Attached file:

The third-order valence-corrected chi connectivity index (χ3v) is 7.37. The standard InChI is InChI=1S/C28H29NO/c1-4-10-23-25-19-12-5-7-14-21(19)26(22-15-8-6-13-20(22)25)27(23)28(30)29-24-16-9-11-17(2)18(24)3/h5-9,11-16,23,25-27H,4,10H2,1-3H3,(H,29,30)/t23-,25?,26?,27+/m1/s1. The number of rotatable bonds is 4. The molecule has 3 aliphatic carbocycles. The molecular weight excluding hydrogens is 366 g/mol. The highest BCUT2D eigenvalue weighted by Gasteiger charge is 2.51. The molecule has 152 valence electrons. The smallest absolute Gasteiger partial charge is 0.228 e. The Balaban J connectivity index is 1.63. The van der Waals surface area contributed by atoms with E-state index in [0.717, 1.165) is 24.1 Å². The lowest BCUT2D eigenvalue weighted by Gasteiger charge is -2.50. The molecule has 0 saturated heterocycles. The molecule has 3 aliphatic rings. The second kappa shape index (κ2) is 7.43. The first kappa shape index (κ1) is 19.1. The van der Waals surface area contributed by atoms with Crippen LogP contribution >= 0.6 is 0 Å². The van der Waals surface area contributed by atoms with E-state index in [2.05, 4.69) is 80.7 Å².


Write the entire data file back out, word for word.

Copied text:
The third-order valence-corrected chi connectivity index (χ3v) is 7.37. The standard InChI is InChI=1S/C28H29NO/c1-4-10-23-25-19-12-5-7-14-21(19)26(22-15-8-6-13-20(22)25)27(23)28(30)29-24-16-9-11-17(2)18(24)3/h5-9,11-16,23,25-27H,4,10H2,1-3H3,(H,29,30)/t23-,25?,26?,27+/m1/s1. The number of rotatable bonds is 4. The molecule has 3 aliphatic carbocycles. The molecular weight excluding hydrogens is 366 g/mol. The highest BCUT2D eigenvalue weighted by Gasteiger charge is 2.51. The molecule has 152 valence electrons. The smallest absolute Gasteiger partial charge is 0.228 e. The Balaban J connectivity index is 1.63. The van der Waals surface area contributed by atoms with E-state index in [0.717, 1.165) is 24.1 Å². The lowest BCUT2D eigenvalue weighted by Gasteiger charge is -2.50. The molecule has 0 saturated heterocycles. The molecule has 3 aliphatic rings. The second kappa shape index (κ2) is 7.43. The first kappa shape index (κ1) is 19.1. The van der Waals surface area contributed by atoms with Crippen LogP contribution >= 0.6 is 0 Å². The van der Waals surface area contributed by atoms with E-state index in [2.05, 4.69) is 80.7 Å².